I’m a hard worker, loyal, passionate, and have lots of experience—I can get a job. But, I also know for sure I can’t work like I used to work and take care of my girls like I’ve been able to take care of them—by myself in the suburbs where my kids have their friends and activities and school. Any major change after this year will be a final blow. I can’t pick them up and move them without serious repercussions to their fragile psyche—they are experiencing trauma just like I am. The only thing more traumatic to a kid than divorce is the death of a parent and right now it feels like there’s been a death without the balm of love and kindness that surrounds a family in loss. I can’t even summon the wherewithal to hold myself together, how will I prove myself at a new job AND keep them together? Bang! The thunder stops me. My stomach seizes because I know the guy I’m married to is capable of leaving me with nothing. He doesn’t care. He’s gone.

This terrifying path starts to track like a Survivor course: my kids are abandoned by their father who lives in Florida now, I resume my career, we are pulled further and further away from the life we know. They feel emotionally abandoned by their mother. They see him once a year and have a stepmother (or stepmothers) who doesn’t want them around, scares them and doesn’t let them close to their dad; they are untethered in this world and start to rely on only themselves. They turn inside out and their true selves—sweet, curious, and trusting—disappear into the world. They fall down the rabbit hole of statistics on children and divorce: they can’t deal with the stress so they leave their body and turn against themselves (and me), they’re angry and distraught, school becomes too hard, they have issues with peers, get bullied, start smoking pot and drinking beer or Jack Daniels with Coke in a red plastic cup to belong; they sleep with boyfriends to feel connected, smile and shove who they are so far out of reach, they don’t remember who they once were, they marry someone only capable of loving themselves, they don’t remember their light, or worse they give it all away because it doesn’t seem worth holding on to…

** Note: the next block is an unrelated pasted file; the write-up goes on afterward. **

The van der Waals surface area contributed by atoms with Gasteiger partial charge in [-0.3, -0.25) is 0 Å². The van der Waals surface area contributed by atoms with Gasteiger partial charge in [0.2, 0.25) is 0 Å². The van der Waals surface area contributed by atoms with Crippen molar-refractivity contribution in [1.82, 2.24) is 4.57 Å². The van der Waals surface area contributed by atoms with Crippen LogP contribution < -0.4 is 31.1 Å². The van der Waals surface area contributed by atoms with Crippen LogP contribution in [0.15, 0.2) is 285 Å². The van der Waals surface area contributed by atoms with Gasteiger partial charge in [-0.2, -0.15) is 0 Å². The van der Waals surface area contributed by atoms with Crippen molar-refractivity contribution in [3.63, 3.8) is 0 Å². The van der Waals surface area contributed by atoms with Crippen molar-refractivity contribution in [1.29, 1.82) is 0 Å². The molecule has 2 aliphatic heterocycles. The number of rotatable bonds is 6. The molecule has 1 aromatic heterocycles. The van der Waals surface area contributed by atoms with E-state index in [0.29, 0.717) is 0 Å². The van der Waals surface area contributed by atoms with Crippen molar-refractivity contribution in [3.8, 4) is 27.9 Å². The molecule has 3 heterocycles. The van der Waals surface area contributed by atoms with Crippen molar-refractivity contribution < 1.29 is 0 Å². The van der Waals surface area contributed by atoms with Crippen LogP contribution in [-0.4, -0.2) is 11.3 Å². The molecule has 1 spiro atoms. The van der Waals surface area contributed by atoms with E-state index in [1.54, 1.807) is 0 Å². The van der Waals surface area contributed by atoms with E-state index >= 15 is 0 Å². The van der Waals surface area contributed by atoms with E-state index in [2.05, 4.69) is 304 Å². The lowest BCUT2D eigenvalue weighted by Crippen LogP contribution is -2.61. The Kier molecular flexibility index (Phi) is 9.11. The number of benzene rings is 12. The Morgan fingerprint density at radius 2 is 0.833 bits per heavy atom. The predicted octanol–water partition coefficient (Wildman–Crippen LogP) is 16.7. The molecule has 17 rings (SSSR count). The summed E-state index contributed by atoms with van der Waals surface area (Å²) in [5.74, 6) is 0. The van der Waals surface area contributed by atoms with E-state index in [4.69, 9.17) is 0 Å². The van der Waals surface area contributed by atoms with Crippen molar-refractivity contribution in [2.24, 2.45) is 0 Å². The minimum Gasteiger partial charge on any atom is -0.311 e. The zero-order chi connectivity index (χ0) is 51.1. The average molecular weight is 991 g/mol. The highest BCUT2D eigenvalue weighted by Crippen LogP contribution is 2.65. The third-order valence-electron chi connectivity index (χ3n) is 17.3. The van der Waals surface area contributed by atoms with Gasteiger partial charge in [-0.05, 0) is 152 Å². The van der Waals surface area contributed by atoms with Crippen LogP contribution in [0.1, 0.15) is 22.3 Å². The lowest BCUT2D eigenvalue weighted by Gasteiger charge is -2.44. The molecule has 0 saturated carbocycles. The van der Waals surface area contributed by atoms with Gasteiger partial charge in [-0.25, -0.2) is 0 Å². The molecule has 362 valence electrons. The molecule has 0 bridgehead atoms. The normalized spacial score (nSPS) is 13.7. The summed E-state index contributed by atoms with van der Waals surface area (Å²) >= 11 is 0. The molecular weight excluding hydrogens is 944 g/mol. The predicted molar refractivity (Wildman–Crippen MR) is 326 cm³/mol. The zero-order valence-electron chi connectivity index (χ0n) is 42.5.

I stop walking because I can’t be in this nightmare, use my muscles, and breathe at the same time. I am me now, reeling from the disaster called my life; I am my younger self trying to hold on, and I am my girls. Is this just the beginning? Will I lose my girls like I lost my parents—shells discarded from a long ago ecosystem scattered hundreds of miles by the rhythm of the tides?

I see myself on a deserted island after the storm that raged for days and I am pulled under fifty-foot waves, black and white, charcoal and gray, resurfacing for seconds of breath until I am washed up to the shore choking, barely breathing, lost, alone, wrecked. Am I destined to be left on a deserted island, unworthy of rescue? Will my girls be by themselves, repeating the story because their father left them and their mother was decimated by the aftermath?

Please Hold On To Me: A Memoir (post5)

cropped-jcc_73051.jpg

Grief, loss, devastation can come from so many angles–the death of a partner or loved one, a medical diagnosis, divorce, job loss, an accident, natural disaster even the loss of a friend… Most of the time we don’t see it coming. One minute we are marveling at the beauty of the rhythmic waves and the next, swept under, choking, gasping, saltwater burning our lungs.

There is no better or worse when it comes to tragic turns in our lives. The world you know is turned upside down. You don’t know where you are or where you’re going but you can’t go back the way you came. The portal has been closed. No one you know is there and the ones you thought were by your side, can’t travel with you for so many reasons. You can ask them to and they might even want to, but they can’t step into this new place any more than you can go back to the familiar and safe. Everything has changed. You have to gather your shattered self up off the ground in your own time, hold on to those who were deported with you, and walk forward.

Sometimes you’re lucky enough to make it back; sometimes the people who love you will hold a place for you. And sometimes not, but either way memories of that far off land will remain forever. xo